Last year historical novelist Greer Macallister ran a wonderful series on her blog for Women’s History Month titled #WomensHistoryReads. The concept was simple: she asked historians and historical novelists to answer three questions regarding writing and reading about women in history and asked each of us to ask her a question in return. I eagerly awaited each post as it came out. If you want to read them, this index gives you access to all of them: http://bit.ly/2NBhG3f
She’s running the series again this month, talking only to novelists. With her blessing, I’m borrowing (okay, stealing) her format for a similar series here on the Margins. Over the next month, Monday through Thursday, some of my favorite people involved in women’s history will answer three questions about the work they do and how and why they do it. I’ll chime in on Fridays.
The obvious person to start with is Greer Macallister herself. I know Greer from the days when we both hung out in a wonderful on-line writing group called Backspace. I love her books. I’m eagerly awaiting the next one, which comes out any day now. Here’s her official bio:
Raised in the Midwest, Greer Macallister is a novelist, poet, short story writer, and playwright who earned her MFA in creative writing from American University. Her debut novel, The Magician’s Lie, was a USA Today bestseller, an Indie Next pick, and a Target Book Club selection. It has been optioned for film by Jessica Chastain’s Freckle Films. Her novel Girl in Disguise, also an Indie Next pick, received a starred review from Publishers Weekly, which called it “a well-told, superb story.” Her new novel, Woman 99, is forthcoming from Sourcebooks in March 2019. A regular contributor to Writer Unboxed and the Chicago Review of Books, she lives with her family in Washington, DC.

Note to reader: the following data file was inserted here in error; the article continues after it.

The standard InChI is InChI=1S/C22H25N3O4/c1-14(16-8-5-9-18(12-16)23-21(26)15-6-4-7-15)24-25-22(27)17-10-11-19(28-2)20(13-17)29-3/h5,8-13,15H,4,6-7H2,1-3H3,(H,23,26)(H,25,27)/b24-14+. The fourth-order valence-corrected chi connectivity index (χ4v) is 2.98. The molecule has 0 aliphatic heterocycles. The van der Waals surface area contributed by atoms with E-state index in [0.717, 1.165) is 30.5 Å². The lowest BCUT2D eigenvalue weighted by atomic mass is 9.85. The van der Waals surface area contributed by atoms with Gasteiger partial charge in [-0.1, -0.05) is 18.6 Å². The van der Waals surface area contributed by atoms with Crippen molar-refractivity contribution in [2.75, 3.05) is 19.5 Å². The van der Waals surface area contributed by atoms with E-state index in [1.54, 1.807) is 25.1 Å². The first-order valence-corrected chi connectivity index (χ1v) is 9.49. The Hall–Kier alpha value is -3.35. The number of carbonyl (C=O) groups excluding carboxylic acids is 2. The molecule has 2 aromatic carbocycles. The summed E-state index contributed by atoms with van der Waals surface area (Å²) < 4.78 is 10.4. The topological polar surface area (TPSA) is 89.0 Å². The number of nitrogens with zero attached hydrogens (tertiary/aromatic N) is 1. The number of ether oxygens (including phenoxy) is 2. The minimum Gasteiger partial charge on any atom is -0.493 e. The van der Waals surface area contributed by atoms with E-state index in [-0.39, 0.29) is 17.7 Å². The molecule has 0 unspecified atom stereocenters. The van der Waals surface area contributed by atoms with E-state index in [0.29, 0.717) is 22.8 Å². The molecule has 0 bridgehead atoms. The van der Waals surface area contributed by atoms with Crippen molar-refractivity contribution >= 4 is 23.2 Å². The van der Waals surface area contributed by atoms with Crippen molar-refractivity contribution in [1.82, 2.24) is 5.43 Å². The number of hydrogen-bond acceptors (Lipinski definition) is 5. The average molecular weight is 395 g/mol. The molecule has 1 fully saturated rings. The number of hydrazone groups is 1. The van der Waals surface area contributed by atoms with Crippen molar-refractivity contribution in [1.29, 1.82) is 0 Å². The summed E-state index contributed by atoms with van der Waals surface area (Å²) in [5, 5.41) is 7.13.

Take it away, Greer:
Tell us about a woman from the past who has inspired your writing.
The first kernel of my new novel Woman 99 was the inspiring life of Nellie Bly, whose intrepid reporting adventures took her many places, including literally around the world. One of her most striking assignments involved feigning madness to investigate and expose the harsh conditions at the notorious Blackwell’s Asylum in New York City, which she did in 1887. In “Ten Days in a Mad-House,” she wrote, “The insane asylum on Blackwell’s Island is a human rat-trap. It is easy to get in, but once there it is impossible to get out.” I took that as the jumping-off point for a story about a young woman who uses some of Nellie’s methods to get into an insane asylum, but for a different reason: to rescue her beloved sister. I chose not to write about Nellie herself since there are plenty of great non-fiction accounts already in existence–after all, she was a reporter! Most of what she did was very well-documented.
Do you think Women’s History Month is important?
I think it’s a shame that we have to have it but I’m glad we do, if that makes sense. It would be great if women’s stories from history were considered as important as men’s, that high school history textbooks made the names Kate Warne, Irena Sendler and Ida B. Wells as familiar as John Wilkes Booth, Oskar Schindler and W.E.B. DuBois. But until that happens, having an annual reminder to pay attention to these stories, to seek them out? I think it’s great. It’s no excuse not to call attention to great books by and/or about women the rest of the year, but it’s an excellent occasion to dig deeper and shout louder.